Join David Linthicum for an in-depth discussion in this video Purpose built vs. general use, part of Cloud Architecture: Advanced Concepts.
- [Instructor] So let's talk about another advanced concept in the world of cloud computing architecture. So there are solutions that you have built for a specific purpose. Or purpose-built solutions and they are solutions that you have built for general use. For perhaps in unforeseeable use. In other words, general utilities, things like that that are going to be leveraged in a number of different ways. That you may not have thought of as you built the utility. And so these are two very distinct patterns. And they require different kinds of approaches in terms of how you build and deploy these solutions.
Let's talk about it a bit. So, purpose-built is typically around component, function, typically for single use. So, things that I may build that are purpose-built, or some sort of an IOT based system that communicates with a specific device using a specific API. Obviously that's not going to be a generally used thing it's only for purpose-built for the particular pattern of use that I'm enabling it for. Communicating with this device so that it's a single use.
Typically going to be a small function. Typically going to be a component. So, if you look at the difference between purpose-built and general use purpose-built systems are typically going to be smaller services or functions. And so something we can write within a day, for example. Not very complex, there's a very specific thing. Very specific use case. General use is all about reuse and repurpose. And so, even though it could be and there's no reason it can't be a service. In other words, a function, serverless function, or a web service that we write.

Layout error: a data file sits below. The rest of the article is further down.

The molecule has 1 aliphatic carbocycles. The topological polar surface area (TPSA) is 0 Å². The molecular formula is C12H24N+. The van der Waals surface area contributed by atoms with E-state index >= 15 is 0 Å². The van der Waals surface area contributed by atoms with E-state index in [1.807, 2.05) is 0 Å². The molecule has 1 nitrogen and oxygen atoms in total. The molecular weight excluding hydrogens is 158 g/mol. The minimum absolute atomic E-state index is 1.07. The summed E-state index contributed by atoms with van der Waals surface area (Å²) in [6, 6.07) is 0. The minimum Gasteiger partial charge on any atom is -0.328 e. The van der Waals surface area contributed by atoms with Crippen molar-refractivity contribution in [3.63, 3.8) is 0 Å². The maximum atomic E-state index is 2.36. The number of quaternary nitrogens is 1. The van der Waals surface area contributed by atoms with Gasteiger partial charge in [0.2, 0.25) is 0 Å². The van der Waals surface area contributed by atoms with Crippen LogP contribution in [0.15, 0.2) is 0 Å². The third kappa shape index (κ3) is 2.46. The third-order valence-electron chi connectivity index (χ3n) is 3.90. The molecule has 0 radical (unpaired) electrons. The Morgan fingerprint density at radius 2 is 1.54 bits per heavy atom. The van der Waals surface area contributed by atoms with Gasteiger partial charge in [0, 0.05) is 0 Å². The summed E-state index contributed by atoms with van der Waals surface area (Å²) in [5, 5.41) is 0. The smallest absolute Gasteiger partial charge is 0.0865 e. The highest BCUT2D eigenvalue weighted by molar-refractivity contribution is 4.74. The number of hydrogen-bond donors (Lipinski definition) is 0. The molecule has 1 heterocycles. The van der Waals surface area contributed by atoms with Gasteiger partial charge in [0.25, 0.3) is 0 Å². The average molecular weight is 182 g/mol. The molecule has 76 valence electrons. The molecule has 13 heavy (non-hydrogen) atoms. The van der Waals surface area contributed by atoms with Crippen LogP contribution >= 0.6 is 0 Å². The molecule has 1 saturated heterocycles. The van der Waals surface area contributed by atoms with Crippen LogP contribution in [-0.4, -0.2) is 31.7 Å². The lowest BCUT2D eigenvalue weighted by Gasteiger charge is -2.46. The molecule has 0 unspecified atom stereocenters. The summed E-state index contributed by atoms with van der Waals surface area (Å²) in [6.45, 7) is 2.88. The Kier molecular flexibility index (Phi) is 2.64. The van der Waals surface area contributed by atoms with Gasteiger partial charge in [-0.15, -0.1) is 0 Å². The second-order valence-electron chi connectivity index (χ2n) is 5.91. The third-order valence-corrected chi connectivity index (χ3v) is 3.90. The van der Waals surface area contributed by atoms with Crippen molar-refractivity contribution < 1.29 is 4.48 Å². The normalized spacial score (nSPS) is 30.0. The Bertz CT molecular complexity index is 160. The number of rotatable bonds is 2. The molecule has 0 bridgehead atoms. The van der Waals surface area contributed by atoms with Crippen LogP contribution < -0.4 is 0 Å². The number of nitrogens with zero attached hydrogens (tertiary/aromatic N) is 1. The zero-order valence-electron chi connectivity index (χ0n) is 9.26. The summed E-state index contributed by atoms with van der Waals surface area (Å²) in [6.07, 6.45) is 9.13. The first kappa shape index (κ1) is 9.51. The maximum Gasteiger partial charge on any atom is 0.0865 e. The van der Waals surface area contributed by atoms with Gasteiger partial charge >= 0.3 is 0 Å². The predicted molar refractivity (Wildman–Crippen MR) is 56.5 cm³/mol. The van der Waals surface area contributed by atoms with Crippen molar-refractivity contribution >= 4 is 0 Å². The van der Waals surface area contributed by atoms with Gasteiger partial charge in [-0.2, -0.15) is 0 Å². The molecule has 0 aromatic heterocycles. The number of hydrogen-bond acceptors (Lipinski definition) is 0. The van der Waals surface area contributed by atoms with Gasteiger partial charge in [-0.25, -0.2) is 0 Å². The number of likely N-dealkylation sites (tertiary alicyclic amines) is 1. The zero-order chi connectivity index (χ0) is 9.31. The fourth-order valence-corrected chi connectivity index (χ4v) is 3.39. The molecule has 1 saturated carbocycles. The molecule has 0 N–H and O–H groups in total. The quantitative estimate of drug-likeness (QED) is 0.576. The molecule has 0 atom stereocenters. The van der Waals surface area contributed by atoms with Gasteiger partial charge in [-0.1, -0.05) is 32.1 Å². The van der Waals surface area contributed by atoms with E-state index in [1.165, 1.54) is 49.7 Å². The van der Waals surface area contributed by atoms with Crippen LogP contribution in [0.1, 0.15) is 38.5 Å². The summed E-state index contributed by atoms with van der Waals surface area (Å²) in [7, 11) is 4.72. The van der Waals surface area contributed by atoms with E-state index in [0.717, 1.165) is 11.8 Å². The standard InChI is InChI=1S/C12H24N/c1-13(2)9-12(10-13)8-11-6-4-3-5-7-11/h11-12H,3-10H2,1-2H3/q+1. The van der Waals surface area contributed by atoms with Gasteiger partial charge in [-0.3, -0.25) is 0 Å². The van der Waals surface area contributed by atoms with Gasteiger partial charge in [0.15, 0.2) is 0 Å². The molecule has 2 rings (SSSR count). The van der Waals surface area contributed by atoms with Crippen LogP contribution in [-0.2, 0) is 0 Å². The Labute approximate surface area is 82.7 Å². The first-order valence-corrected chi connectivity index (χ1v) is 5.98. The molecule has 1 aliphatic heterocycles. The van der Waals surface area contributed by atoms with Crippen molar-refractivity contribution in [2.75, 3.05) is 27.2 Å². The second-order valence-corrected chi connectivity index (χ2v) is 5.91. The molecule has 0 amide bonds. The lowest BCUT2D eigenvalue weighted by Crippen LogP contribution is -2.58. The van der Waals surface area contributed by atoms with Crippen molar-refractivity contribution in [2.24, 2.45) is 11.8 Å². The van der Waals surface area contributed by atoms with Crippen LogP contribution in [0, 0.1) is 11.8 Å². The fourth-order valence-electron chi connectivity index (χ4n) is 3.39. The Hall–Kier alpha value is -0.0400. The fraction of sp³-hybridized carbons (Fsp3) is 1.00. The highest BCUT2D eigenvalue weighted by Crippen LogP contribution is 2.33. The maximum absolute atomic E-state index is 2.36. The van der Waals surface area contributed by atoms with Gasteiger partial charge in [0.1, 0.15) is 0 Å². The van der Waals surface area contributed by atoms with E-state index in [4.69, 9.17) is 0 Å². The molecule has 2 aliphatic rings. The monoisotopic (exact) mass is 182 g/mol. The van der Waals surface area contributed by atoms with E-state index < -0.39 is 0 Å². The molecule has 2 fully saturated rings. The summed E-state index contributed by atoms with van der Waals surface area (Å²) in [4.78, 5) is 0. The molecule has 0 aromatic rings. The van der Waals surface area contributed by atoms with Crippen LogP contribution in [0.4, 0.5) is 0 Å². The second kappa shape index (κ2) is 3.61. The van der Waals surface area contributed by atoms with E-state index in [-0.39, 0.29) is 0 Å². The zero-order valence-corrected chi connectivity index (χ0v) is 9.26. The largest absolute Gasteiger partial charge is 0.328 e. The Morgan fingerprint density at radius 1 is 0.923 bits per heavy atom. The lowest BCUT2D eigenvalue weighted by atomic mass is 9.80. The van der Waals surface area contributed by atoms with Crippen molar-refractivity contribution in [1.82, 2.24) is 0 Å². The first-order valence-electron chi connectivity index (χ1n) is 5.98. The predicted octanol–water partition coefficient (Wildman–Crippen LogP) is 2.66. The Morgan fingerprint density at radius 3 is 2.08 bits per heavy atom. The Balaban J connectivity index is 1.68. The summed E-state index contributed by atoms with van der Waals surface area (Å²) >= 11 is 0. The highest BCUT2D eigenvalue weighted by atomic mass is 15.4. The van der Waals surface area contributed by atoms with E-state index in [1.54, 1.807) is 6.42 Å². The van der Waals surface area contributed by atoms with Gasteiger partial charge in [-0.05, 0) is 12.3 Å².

This is about the ability to build something that's going to be used by many different users. Many different systems, things like that. So we're able to reuse it and repurpose it. Now, obviously, what we want to do is to write things that are typically going to be for general use. Because we like reuse because we're able to write something once and use it many times. We're able to repurpose it, means we're able to take it, and actually perhaps, configure it or reconfigure it or refactor it, which means rewriting portions of it for another use in a general use engagement.
First is purpose built, which are really around a specific use case that we're putting into the cloud, or putting into our cloud based systems. And, that obviously, is not as valuable because we can only use it one time for the single use kind of system. It's a typical function, it's only going to have very limited use within the environment. So keep these two things in mind they are reasons to write systems that are purpose-built. And there's certainly some downsides to doing that, as well. And there's reasons to write systems that are general use.
Which means, they're going to have more wide use and more people are going to leverage them. So it's good to understand the differences.
- Microservices and containers
- Complex, disturbed, serverless, and composite architectures
- DevOps integration
- High-performance solutions